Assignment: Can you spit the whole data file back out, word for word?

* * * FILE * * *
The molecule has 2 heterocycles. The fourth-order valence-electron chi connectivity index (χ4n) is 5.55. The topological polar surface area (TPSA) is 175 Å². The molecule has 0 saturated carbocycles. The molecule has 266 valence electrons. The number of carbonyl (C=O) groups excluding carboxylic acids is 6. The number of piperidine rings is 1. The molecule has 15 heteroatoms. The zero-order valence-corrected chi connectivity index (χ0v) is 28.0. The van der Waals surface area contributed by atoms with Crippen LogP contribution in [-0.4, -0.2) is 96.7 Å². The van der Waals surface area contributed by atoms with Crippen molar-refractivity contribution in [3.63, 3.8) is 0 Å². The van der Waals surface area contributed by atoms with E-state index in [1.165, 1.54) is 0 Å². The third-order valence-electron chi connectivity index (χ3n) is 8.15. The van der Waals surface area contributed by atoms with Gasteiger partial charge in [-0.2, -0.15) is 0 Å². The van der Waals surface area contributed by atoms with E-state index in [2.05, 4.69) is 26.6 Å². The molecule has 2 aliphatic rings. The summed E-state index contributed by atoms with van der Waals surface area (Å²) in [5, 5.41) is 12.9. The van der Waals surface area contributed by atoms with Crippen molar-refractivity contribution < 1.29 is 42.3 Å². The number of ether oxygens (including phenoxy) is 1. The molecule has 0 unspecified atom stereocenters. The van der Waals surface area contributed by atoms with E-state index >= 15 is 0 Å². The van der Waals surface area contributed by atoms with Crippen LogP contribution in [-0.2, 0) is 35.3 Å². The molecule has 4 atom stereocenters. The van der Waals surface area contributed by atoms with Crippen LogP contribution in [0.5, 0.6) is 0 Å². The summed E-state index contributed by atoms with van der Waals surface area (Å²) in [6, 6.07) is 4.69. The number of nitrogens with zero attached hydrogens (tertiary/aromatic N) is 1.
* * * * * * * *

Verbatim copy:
The molecule has 2 heterocycles. The fourth-order valence-electron chi connectivity index (χ4n) is 5.55. The topological polar surface area (TPSA) is 175 Å². The molecule has 0 saturated carbocycles. The molecule has 266 valence electrons. The number of carbonyl (C=O) groups excluding carboxylic acids is 6. The number of piperidine rings is 1. The molecule has 15 heteroatoms. The zero-order valence-corrected chi connectivity index (χ0v) is 28.0. The van der Waals surface area contributed by atoms with Crippen LogP contribution in [-0.4, -0.2) is 96.7 Å². The van der Waals surface area contributed by atoms with Crippen molar-refractivity contribution in [3.63, 3.8) is 0 Å². The van der Waals surface area contributed by atoms with E-state index in [1.165, 1.54) is 0 Å². The third-order valence-electron chi connectivity index (χ3n) is 8.15. The van der Waals surface area contributed by atoms with Gasteiger partial charge in [-0.2, -0.15) is 0 Å². The van der Waals surface area contributed by atoms with E-state index in [2.05, 4.69) is 26.6 Å². The molecule has 2 aliphatic rings. The summed E-state index contributed by atoms with van der Waals surface area (Å²) in [5, 5.41) is 12.9. The van der Waals surface area contributed by atoms with Crippen molar-refractivity contribution < 1.29 is 42.3 Å². The number of ether oxygens (including phenoxy) is 1. The molecule has 0 unspecified atom stereocenters. The van der Waals surface area contributed by atoms with E-state index >= 15 is 0 Å². The van der Waals surface area contributed by atoms with Crippen LogP contribution in [-0.2, 0) is 35.3 Å². The molecule has 4 atom stereocenters. The van der Waals surface area contributed by atoms with Crippen LogP contribution in [0.5, 0.6) is 0 Å². The summed E-state index contributed by atoms with van der Waals surface area (Å²) in [6, 6.07) is 4.69. The number of nitrogens with zero attached hydrogens (tertiary/aromatic N) is 1.